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ITC Decides To Review In Part Final Initial Determination In Certain Compact Fluorescent Reflector Lamps (337-TA-872)




by:
Christopher Ricciuti
Eric W. Schweibenz
Oblon, Spivak, McClelland, Maier & Neustadt, L.L.P. - Alexandria Office

 
April 15, 2014

Previously published on April 10, 2014

On April 8, 2014, the International Trade Commission (“the Commission”) issued a notice in Certain Compact Fluorescent Reflector Lamps, Products Containing Same and Components Thereof (Inv. No. 337-TA-872). In the notice, the Commission determined to review, in part, ALJ David P. Shaw’s Final Initial Determination (“ID”) finding a violation of Section 337 by Respondents Maxlite, Inc. (“Maxlite”), Satco Products, Inc. (“Satco”), and Litetronics International, Inc. (“Litetronics”) (collectively, “Respondents”).

By way of background, the investigation is based on a complaint filed by Andrzej Bobel and Neptun Light, Inc. (collectively, “Neptun”) alleging violation of Section 337 in the importation into the U.S. and sale of certain compact fluorescent reflector lamps (“reflector CFLs”), and products and components containing same, that infringe claims 1, 2, 10, and 11 of U.S. Patent No. 7,053,540 (the ‘540 patent). In Order No. 20, ALJ Shaw terminated the investigation as to Respondent Technical Consumer Products, Inc. based on a settlement agreement. Thus, Maxlite, Satco, and Litetronics remained as respondents to the investigation.

On February 3, 2014, ALJ Shaw determined that Respondents importation and sale of certain reflector CFLs infringed asserted claims 1, 2, 10, and 11. Respondents did not contest that the accused products satisfied the limitations of dependent claims 2, 10, and 11.

On February 18, 2014, Respondents petitioned the Commission for review of several of ALJ Shaw’s findings. Neptun also petitioned for review of the ALJ’s finding that it failed to demonstrate specific investments in licensing activities under 337(a)(3)(C)—ALJ Shaw otherwise found that Neptun had satisfied the economic prong of the domestic industry requirement through plant and equipment, and labor and capital.

The Commission determined to review ALJ Shaw’s findings on the economic prong of the domestic industry requirement, the construction of the term “mating opening,” and the ALJ’s finding on infringement.

According to the notice, the Commission requested briefing from the parties on the following issues:

  • The portion of Neptun’s investments and expenditures associated with the articles protected by the ‘540 patent.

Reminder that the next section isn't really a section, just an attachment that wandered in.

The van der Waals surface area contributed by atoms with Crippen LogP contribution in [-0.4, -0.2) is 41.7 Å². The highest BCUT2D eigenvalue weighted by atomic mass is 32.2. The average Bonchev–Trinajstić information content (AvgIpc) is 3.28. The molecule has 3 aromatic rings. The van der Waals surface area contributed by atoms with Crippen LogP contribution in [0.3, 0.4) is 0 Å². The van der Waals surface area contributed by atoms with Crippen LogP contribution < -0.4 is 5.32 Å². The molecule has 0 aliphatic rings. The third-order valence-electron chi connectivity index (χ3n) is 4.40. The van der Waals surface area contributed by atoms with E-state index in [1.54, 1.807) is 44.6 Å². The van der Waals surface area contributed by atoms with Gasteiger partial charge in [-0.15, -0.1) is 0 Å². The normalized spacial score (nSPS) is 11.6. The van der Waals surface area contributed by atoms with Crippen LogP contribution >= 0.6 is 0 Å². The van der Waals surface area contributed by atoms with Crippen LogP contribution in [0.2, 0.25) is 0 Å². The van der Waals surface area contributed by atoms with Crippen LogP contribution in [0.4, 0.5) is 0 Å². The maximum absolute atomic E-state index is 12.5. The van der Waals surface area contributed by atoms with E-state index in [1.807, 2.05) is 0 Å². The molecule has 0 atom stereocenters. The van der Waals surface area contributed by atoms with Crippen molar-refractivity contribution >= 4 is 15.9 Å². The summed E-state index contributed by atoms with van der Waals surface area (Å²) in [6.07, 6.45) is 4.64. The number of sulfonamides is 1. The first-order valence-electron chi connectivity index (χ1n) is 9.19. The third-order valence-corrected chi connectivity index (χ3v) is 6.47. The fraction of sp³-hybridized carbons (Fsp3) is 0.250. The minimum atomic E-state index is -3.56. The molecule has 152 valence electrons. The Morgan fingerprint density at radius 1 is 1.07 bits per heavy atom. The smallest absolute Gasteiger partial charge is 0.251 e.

• Whether Neptun’s investments and expenditures are “significant” under 337(a)(3)(A) and (B).
  • Whether Neptun made substantial investment in engineering or research and development under 337(a)(3)(C).
  • The proper construction of the term “mating opening.”
  • An explanation of how Respondents accused products satisfy (or do not satisfy) the claim limitations “said cavity having a first circumferential flange” and “the first circumferential flange of the reflector cavity.”
  • An explanation of how Respondents accused products satisfy (or do not satisfy) the claim limitation “said base being inside said defined cavity of said reflector and located inside said mating opening.”
  • An explanation of how Respondents accused products satisfy (or do not satisfy) the claim limitations “said base having a second circumferential flange” and “the second circumferential flange of the light source base.”

In addition, the Commission requested written submissions from the parties, interested government agencies, and any other interested persons on the form of remedy, if any, that should be ordered, the public interest factors associated with that determination, and bonding.

Written submissions are due by April 22, 2014, with reply submissions due by April 29, 2014.



 

The views expressed in this document are solely the views of the author and not Martindale-Hubbell. This document is intended for informational purposes only and is not legal advice or a substitute for consultation with a licensed legal professional in a particular case or circumstance.
 

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Author
 
Christopher Ricciuti
Eric W. Schweibenz
 
Oblon, Spivak, McClelland, Maier & Neustadt, L.L.P. Overview